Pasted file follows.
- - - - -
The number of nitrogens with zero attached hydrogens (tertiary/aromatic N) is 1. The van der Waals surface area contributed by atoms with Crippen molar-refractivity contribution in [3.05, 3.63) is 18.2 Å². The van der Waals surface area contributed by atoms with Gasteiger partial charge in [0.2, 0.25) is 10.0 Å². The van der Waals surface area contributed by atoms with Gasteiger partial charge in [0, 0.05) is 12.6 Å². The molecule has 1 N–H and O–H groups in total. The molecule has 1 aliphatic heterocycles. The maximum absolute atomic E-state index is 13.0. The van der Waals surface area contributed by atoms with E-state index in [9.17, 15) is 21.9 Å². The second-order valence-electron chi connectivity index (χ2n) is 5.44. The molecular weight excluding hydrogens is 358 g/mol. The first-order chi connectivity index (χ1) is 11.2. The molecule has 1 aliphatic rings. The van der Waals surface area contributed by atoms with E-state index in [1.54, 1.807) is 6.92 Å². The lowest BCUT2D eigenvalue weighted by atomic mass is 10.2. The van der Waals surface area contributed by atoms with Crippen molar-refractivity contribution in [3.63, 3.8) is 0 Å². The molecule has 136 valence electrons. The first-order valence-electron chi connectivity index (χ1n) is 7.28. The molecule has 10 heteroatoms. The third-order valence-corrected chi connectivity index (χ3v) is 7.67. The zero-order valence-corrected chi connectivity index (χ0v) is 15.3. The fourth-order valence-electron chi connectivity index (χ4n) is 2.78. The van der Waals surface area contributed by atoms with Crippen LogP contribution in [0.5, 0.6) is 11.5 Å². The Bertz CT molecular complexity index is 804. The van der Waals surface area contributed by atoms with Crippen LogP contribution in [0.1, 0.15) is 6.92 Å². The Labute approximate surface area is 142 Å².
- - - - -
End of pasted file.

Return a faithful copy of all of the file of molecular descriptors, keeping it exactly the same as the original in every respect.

The number of nitrogens with zero attached hydrogens (tertiary/aromatic N) is 1. The van der Waals surface area contributed by atoms with Crippen molar-refractivity contribution in [3.05, 3.63) is 18.2 Å². The van der Waals surface area contributed by atoms with Gasteiger partial charge in [0.2, 0.25) is 10.0 Å². The van der Waals surface area contributed by atoms with Gasteiger partial charge in [0, 0.05) is 12.6 Å². The molecule has 1 N–H and O–H groups in total. The molecule has 1 aliphatic heterocycles. The maximum absolute atomic E-state index is 13.0. The van der Waals surface area contributed by atoms with E-state index in [9.17, 15) is 21.9 Å². The second-order valence-electron chi connectivity index (χ2n) is 5.44. The molecular weight excluding hydrogens is 358 g/mol. The first-order chi connectivity index (χ1) is 11.2. The molecule has 1 aliphatic rings. The van der Waals surface area contributed by atoms with E-state index in [1.54, 1.807) is 6.92 Å². The lowest BCUT2D eigenvalue weighted by atomic mass is 10.2. The van der Waals surface area contributed by atoms with Crippen molar-refractivity contribution in [3.63, 3.8) is 0 Å². The molecule has 136 valence electrons. The first-order valence-electron chi connectivity index (χ1n) is 7.28. The molecule has 10 heteroatoms. The third-order valence-corrected chi connectivity index (χ3v) is 7.67. The zero-order valence-corrected chi connectivity index (χ0v) is 15.3. The fourth-order valence-electron chi connectivity index (χ4n) is 2.78. The van der Waals surface area contributed by atoms with Crippen LogP contribution in [0.5, 0.6) is 11.5 Å². The Bertz CT molecular complexity index is 804. The van der Waals surface area contributed by atoms with Crippen LogP contribution in [0.1, 0.15) is 6.92 Å². The Labute approximate surface area is 142 Å².